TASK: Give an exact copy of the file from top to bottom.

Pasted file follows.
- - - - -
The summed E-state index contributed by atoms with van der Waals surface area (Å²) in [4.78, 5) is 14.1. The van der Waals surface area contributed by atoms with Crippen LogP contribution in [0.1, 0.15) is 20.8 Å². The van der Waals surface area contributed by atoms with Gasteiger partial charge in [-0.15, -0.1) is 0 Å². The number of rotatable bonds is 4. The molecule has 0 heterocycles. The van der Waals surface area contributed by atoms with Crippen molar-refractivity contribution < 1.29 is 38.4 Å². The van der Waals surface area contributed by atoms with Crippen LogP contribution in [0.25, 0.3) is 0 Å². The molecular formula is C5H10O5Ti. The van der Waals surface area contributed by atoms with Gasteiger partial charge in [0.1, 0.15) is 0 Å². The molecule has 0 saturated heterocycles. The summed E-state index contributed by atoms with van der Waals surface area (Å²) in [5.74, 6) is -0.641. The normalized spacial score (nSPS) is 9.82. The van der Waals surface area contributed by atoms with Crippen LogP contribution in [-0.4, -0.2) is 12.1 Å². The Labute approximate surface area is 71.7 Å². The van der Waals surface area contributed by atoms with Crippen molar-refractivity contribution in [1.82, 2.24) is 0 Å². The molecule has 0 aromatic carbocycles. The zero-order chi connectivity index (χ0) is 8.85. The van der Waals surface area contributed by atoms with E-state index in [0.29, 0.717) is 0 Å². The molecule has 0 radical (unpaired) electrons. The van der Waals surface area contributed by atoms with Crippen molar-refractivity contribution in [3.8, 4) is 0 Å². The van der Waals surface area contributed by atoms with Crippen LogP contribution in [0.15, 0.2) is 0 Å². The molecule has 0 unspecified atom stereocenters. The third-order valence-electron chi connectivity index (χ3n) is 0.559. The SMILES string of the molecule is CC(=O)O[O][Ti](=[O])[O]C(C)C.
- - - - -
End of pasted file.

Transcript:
The summed E-state index contributed by atoms with van der Waals surface area (Å²) in [4.78, 5) is 14.1. The van der Waals surface area contributed by atoms with Crippen LogP contribution in [0.1, 0.15) is 20.8 Å². The van der Waals surface area contributed by atoms with Gasteiger partial charge in [-0.15, -0.1) is 0 Å². The number of rotatable bonds is 4. The molecule has 0 heterocycles. The van der Waals surface area contributed by atoms with Crippen molar-refractivity contribution < 1.29 is 38.4 Å². The van der Waals surface area contributed by atoms with Crippen LogP contribution in [0.25, 0.3) is 0 Å². The molecular formula is C5H10O5Ti. The van der Waals surface area contributed by atoms with Gasteiger partial charge in [0.1, 0.15) is 0 Å². The molecule has 0 saturated heterocycles. The summed E-state index contributed by atoms with van der Waals surface area (Å²) in [5.74, 6) is -0.641. The normalized spacial score (nSPS) is 9.82. The van der Waals surface area contributed by atoms with Crippen LogP contribution in [-0.4, -0.2) is 12.1 Å². The Labute approximate surface area is 71.7 Å². The van der Waals surface area contributed by atoms with Crippen molar-refractivity contribution in [1.82, 2.24) is 0 Å². The molecule has 0 aromatic carbocycles. The zero-order chi connectivity index (χ0) is 8.85. The van der Waals surface area contributed by atoms with E-state index in [0.29, 0.717) is 0 Å². The molecule has 0 radical (unpaired) electrons. The van der Waals surface area contributed by atoms with Crippen molar-refractivity contribution in [3.8, 4) is 0 Å². The van der Waals surface area contributed by atoms with Crippen LogP contribution in [0.15, 0.2) is 0 Å². The molecule has 0 unspecified atom stereocenters. The third-order valence-electron chi connectivity index (χ3n) is 0.559. The SMILES string of the molecule is CC(=O)O[O][Ti](=[O])[O]C(C)C.